Sun 07-Aug-11 12:49 PM | edited Sun 07-Aug-11 06:05 PM by pjonesCET
Odds are you didn't have the proper aperture setting for the darkness of the scene. Also does this camera have a Auto-focus, VR (Vibration Resistance) Lens?
Were they turned off or on? should be on.
IF camera has Guide Option turn on and answer questions that come up as to what you are doing, and make suggested setting.
IF you can, in really low light, use a Tripod.
If outside make sure Flash doesn't Flash (it doesn't do any good on outside images in the evening. Even shooting ball games inside or out, or some type of play/ dance inside (or out in the evening) Flash is wasted effort unless your within 4-10 foot of the subject, and use it as back fill (where the subject has sun at back to their back).
In the guide menu you answer yes or no to a series of questions. when you answer yes another series of questions come up and some setting to adjust. you keep going through guide menus until your exact situation comes up. Chances are with the elk it moved as you were shooting which would cause a blurry picture. perhaps a wider aperture (allowing more light in) or a faster shutter speed would have captured better.
Sun 07-Aug-11 05:55 PM | edited Sun 07-Aug-11 06:02 PM by jpFoto
Welcome to Nikonians. Don't give up the ship so soon. The Nikkor AF-S 55-300 f/4.5-5.6 VRII is an excellent lens and I have seen some great results with it. Since you said that you went out "last night," I'm going to assume that the light was low so most likely you weren't able to shoot at a fast enough shutter speed. What you thought was poor focus was probably camera shake because of a slow shutter speed. Your lens is what many refer to as "slow" because the maximum aperture is F/4.5 at the wide end (55mm) of the zoom and f/5.6 at the long end (300mm), which just means that you need good lighting to be able to use a fast enough shutter speed to avoid that camera shake. Hopefully, you have gone out during the day and tried some more shots in bright light to reassure yourself. Here's a link to some zoo shots that a friend of mine shot with that lens. He was a beginner at the time. Now, a year later, he does some professional photography.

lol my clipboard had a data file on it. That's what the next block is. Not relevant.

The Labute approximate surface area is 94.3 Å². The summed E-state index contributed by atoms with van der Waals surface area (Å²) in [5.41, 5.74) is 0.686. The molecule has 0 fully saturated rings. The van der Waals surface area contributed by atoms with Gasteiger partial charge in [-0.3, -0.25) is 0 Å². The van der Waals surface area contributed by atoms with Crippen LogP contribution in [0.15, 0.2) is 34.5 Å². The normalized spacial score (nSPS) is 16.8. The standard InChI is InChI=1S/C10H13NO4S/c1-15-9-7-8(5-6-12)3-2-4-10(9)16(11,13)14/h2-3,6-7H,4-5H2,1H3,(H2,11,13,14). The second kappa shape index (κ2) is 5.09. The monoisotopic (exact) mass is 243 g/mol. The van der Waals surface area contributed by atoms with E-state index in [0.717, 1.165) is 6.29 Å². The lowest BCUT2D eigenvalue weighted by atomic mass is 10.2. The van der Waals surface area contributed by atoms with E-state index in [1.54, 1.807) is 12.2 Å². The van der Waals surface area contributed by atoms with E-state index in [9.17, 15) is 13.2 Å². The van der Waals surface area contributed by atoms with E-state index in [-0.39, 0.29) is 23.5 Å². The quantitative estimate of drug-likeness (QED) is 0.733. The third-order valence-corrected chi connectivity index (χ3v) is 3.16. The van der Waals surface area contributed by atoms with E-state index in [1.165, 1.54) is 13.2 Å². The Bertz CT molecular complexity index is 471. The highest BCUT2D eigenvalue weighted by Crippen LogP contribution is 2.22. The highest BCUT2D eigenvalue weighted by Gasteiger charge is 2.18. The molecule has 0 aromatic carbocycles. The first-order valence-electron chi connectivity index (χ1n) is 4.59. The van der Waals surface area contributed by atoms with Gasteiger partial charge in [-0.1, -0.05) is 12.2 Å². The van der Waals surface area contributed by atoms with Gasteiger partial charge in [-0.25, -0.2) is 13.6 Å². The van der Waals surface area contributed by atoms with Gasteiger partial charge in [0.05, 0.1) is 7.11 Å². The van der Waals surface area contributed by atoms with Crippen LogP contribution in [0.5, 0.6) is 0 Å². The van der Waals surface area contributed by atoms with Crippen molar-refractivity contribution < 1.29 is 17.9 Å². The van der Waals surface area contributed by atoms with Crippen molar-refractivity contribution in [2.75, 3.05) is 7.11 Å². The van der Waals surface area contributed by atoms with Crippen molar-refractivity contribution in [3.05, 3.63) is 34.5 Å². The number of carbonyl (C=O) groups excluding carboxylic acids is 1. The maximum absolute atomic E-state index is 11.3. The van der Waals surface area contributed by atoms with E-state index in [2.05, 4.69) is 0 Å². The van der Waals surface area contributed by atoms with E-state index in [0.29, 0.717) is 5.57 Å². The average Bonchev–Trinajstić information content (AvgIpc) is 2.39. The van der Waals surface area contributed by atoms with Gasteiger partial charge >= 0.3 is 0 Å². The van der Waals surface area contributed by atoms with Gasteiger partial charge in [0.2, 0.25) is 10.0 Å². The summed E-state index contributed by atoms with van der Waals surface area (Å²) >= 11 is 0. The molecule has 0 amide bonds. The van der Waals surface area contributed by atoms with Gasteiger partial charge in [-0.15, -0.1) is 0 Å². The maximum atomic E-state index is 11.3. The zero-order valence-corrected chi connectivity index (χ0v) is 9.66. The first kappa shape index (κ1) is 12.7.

Thanks. So much to learn - but I think I will be able to get some really nice pics once I figure it all out. I posted a couple of pics from last evening while I was searching for the group of bull elk.
Wed 10-Aug-11 11:24 AM | edited Wed 10-Aug-11 12:15 PM by jpFoto
Great composition on a couple of those shots. As I had suspected, you are shooting at too slow of a shutter speed particularly with that lens. Your EXIF data shows that two of your shots of the Elk were at 1/30. Also, your lens has VR, but you have turned it "off."
I would suggest that you set up (turn on) Auto-ISO for this type of outing and let the ISO go as high as 1600 or even 3200 with a miniumum shutter speed of 1/200.
Obviously, there is more to this than you can learn in one thread, so I would also suggest that you read the manual that came either in the box or on a CD with the camera.
Also, I would highly recommend a book by Bryan Peterson entitled "Understanding Exposure." Priceless. Here's a link:
I use Dave's Uploader for my PhotoCart, but ACDsee for my Nikonians Gallery You can resize and save-as at a lower quality for posting pictures to this forum. You probably will be able to do the same thing with Nikon View.